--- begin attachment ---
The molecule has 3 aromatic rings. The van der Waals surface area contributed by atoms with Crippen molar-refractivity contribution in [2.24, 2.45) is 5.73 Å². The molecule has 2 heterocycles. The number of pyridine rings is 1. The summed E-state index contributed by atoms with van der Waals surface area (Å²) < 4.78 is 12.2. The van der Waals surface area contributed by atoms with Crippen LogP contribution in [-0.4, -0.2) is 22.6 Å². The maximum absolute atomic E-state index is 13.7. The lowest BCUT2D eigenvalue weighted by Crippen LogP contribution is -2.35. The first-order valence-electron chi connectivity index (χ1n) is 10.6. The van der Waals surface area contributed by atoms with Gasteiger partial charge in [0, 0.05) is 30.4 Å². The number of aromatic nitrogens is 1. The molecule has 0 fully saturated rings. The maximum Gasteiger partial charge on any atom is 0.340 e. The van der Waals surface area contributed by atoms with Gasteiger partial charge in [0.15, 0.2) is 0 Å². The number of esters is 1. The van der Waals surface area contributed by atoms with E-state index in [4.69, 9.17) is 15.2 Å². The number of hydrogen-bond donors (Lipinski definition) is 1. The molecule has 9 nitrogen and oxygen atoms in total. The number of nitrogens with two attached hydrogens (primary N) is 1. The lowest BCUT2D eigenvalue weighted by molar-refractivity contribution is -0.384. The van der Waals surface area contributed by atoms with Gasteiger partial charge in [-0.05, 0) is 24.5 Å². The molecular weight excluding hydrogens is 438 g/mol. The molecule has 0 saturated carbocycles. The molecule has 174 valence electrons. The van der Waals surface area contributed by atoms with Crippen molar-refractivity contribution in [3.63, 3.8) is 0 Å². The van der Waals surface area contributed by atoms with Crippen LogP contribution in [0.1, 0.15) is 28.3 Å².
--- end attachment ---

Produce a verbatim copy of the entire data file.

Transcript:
The molecule has 3 aromatic rings. The van der Waals surface area contributed by atoms with Crippen molar-refractivity contribution in [2.24, 2.45) is 5.73 Å². The molecule has 2 heterocycles. The number of pyridine rings is 1. The summed E-state index contributed by atoms with van der Waals surface area (Å²) < 4.78 is 12.2. The van der Waals surface area contributed by atoms with Crippen LogP contribution in [-0.4, -0.2) is 22.6 Å². The maximum absolute atomic E-state index is 13.7. The lowest BCUT2D eigenvalue weighted by Crippen LogP contribution is -2.35. The first-order valence-electron chi connectivity index (χ1n) is 10.6. The van der Waals surface area contributed by atoms with Gasteiger partial charge in [0, 0.05) is 30.4 Å². The number of aromatic nitrogens is 1. The molecule has 0 fully saturated rings. The maximum Gasteiger partial charge on any atom is 0.340 e. The van der Waals surface area contributed by atoms with Gasteiger partial charge in [0.15, 0.2) is 0 Å². The number of esters is 1. The van der Waals surface area contributed by atoms with E-state index in [4.69, 9.17) is 15.2 Å². The number of hydrogen-bond donors (Lipinski definition) is 1. The molecule has 9 nitrogen and oxygen atoms in total. The number of nitrogens with two attached hydrogens (primary N) is 1. The lowest BCUT2D eigenvalue weighted by molar-refractivity contribution is -0.384. The van der Waals surface area contributed by atoms with Gasteiger partial charge in [-0.05, 0) is 24.5 Å². The molecular weight excluding hydrogens is 438 g/mol. The molecule has 0 saturated carbocycles. The molecule has 174 valence electrons. The van der Waals surface area contributed by atoms with Crippen molar-refractivity contribution in [3.63, 3.8) is 0 Å². The van der Waals surface area contributed by atoms with Crippen LogP contribution in [0.1, 0.15) is 28.3 Å².